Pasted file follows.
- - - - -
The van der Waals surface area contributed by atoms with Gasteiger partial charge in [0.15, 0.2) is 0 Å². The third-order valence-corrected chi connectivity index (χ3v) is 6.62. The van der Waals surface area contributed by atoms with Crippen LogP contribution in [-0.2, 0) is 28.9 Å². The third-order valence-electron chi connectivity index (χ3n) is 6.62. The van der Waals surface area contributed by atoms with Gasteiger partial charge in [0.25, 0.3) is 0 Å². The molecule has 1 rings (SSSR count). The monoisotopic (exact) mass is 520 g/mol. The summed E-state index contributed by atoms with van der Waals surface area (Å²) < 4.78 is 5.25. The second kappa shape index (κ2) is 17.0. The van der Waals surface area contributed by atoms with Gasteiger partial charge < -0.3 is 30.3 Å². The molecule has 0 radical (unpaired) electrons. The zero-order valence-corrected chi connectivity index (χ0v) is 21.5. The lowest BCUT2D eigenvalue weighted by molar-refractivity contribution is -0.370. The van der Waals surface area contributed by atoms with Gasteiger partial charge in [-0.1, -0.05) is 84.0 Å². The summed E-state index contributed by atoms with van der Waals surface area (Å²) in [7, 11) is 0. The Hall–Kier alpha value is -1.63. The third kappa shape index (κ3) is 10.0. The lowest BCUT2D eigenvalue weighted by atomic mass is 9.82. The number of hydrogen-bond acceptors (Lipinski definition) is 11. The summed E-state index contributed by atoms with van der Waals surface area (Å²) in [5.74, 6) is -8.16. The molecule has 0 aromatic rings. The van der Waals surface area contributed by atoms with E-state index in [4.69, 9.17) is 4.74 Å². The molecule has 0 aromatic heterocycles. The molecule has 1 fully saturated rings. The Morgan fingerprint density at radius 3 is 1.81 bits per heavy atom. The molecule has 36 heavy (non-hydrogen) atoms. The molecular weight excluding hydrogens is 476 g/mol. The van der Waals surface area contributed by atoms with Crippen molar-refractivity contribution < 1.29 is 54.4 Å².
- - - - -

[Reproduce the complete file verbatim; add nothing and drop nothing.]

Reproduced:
The van der Waals surface area contributed by atoms with Gasteiger partial charge in [0.15, 0.2) is 0 Å². The third-order valence-corrected chi connectivity index (χ3v) is 6.62. The van der Waals surface area contributed by atoms with Crippen LogP contribution in [-0.2, 0) is 28.9 Å². The third-order valence-electron chi connectivity index (χ3n) is 6.62. The van der Waals surface area contributed by atoms with Gasteiger partial charge in [0.25, 0.3) is 0 Å². The molecule has 1 rings (SSSR count). The monoisotopic (exact) mass is 520 g/mol. The summed E-state index contributed by atoms with van der Waals surface area (Å²) < 4.78 is 5.25. The second kappa shape index (κ2) is 17.0. The van der Waals surface area contributed by atoms with Gasteiger partial charge < -0.3 is 30.3 Å². The molecule has 0 radical (unpaired) electrons. The zero-order valence-corrected chi connectivity index (χ0v) is 21.5. The lowest BCUT2D eigenvalue weighted by molar-refractivity contribution is -0.370. The van der Waals surface area contributed by atoms with Gasteiger partial charge in [-0.1, -0.05) is 84.0 Å². The summed E-state index contributed by atoms with van der Waals surface area (Å²) in [7, 11) is 0. The Hall–Kier alpha value is -1.63. The third kappa shape index (κ3) is 10.0. The lowest BCUT2D eigenvalue weighted by atomic mass is 9.82. The number of hydrogen-bond acceptors (Lipinski definition) is 11. The summed E-state index contributed by atoms with van der Waals surface area (Å²) in [5.74, 6) is -8.16. The molecule has 0 aromatic rings. The van der Waals surface area contributed by atoms with E-state index in [4.69, 9.17) is 4.74 Å². The molecule has 0 aromatic heterocycles. The molecule has 1 fully saturated rings. The Morgan fingerprint density at radius 3 is 1.81 bits per heavy atom. The molecule has 36 heavy (non-hydrogen) atoms. The molecular weight excluding hydrogens is 476 g/mol. The van der Waals surface area contributed by atoms with Crippen molar-refractivity contribution < 1.29 is 54.4 Å².